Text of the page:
I’ve tried fasting with and without salt. When I fast with salt, it’s a lot easier.
Basically, having enough salt during a fast (especially a long fast) helps me feel more energetic, and able to do physical activities that might otherwise be difficult.
It also helps prevent certain side effects, like headaches or fatigue.
Overall, salt is one of the main keys to feeling well during a fast. Especially an extended fast.
In this article, I’ll explain why salt is helpful, and how much salt it makes sense to use under various circumstances–including short fasts, long fasts, or a low carb diet.
Let’s dive in.
Is Salt Bad for You?
First, the elephant in the room.
Many people have been told they should limit their salt intake. So when they hear the opposite–that they may be better off consuming more salt–obviously they may be confused.
Without getting into all the details, the short answer is:
Salt is not nearly as bad for us as we’ve been led to believe. And in some cases, you may be doing more harm than good by trying to limit your salt intake.
For example, a recent review article showed that restricting salt often leads to problems with blood sugar and insulin resistance. Which is ironic, because people who are advised to limit salt are often people who already have problems with blood sugar and insulin resistance.
If you want to dive deeper and understand why restricting salt may do more harm than good, check out the book called The Salt Fix.
How Much Sodium / Salt Do You Consume on a Normal Day?
Chances are, you don’t know how much sodium you’re eating on a typical day.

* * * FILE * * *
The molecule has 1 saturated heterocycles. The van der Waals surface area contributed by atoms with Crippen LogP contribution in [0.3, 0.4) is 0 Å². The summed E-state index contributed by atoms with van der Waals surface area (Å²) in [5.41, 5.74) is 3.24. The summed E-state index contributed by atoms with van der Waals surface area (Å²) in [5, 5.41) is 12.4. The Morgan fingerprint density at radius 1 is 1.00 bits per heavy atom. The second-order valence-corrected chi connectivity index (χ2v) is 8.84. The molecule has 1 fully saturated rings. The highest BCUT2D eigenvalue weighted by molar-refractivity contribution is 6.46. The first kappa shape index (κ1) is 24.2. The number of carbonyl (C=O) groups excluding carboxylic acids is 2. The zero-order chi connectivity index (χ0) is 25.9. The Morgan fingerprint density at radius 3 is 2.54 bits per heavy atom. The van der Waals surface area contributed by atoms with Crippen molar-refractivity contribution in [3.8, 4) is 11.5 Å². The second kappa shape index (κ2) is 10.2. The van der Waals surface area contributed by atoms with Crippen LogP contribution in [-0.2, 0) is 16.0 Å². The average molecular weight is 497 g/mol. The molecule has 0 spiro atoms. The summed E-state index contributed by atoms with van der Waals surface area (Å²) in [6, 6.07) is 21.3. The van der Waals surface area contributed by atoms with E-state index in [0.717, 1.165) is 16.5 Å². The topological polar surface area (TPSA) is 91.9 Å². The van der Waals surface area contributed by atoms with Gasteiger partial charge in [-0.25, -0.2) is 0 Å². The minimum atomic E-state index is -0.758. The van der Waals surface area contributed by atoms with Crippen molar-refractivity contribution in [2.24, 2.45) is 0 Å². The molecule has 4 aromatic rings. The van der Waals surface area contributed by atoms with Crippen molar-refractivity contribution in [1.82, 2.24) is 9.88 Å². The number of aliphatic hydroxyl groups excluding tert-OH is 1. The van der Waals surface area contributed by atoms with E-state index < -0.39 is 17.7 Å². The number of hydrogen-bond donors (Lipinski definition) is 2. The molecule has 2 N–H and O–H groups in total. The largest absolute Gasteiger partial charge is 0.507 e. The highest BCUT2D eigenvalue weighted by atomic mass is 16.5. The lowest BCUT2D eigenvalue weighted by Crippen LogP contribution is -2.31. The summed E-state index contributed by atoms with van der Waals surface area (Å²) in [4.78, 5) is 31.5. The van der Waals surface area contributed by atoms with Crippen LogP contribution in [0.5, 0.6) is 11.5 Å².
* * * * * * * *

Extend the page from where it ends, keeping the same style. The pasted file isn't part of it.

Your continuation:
But when people are told to limit their sodium, that usually means keeping the amount of sodium that they eat under 2 grams (2,000 milligrams) per day.
Quick side note: Salt and sodium are basically the same thing, because table salt is sodium chloride.
If you’re not trying to limit your salt / sodium intake, you probably eat well over 2 grams per day, maybe even as high as 5 or 10 grams (5,000 or 10,000 milligrams).
That should give you a little context about typical sodium intake (whether you’re trying to limit your sodium, or not).
How Much Sodium / Salt Should You Consume on a Low Carb or Ketogenic Diet?
When people start a low carb diet, they’re typically advised to consume more salt than they otherwise would.
There are a couple reasons for this:
First, when you eat a low carb diet, that typically means you’re not eating as much junk food. And processed junk food typically has a lot more sodium added to it. So chances are, you won’t be eating as much sodium anyway on a low carb or ketogenic diet.
Second, when you switch to low carb, your insulin level gets lower. And when your insulin level gets lower, your kidneys excrete more sodium.
In other words, you pee out more salt.
For both of the reasons listed above, you’ll end up having less sodium in your body when you’re on a low carb diet. As a result, it makes sense to consume more.
The bottom line?
People eating a low carb or ketogenic diet are usually advised to eat about 4-7 grams of sodium per day. In other words, 4,000 to 7,000 milligrams.
That may sound like a lot, but it’s actually not that much when you put it in context. And getting adequate sodium has a lot of benefits.
How Much Salt Do You Need During Intermittent Fasting?
When people say intermittent fasting, usually they mean time-restricted eating. In other words, eating all your food for the day in a limited window of time.
For example, you can have a 10-hour eating window, and fast for 14-hours overnight.
Under these circumstances, you may or may not need to go out of your way to consume more salt. It depends on:
A. Are you also eating a low-carb diet? (see above)
B. How long are you fasting each day?
If you’re fasting for a really long time (like 23 hours each day), then naturally it becomes more helpful to consume extra salt. If you’re only fasting for a couple extra hours per day (e.g. a 14-hour eating window), then you probably don’t need to change that much.
How Much Salt Do You Need During Extended Water Fasting?
When you’re on a long fast, naturally you’re not consuming any salt with your food.
You’re also losing more salt / sodium in your urine, because your insulin is quite low.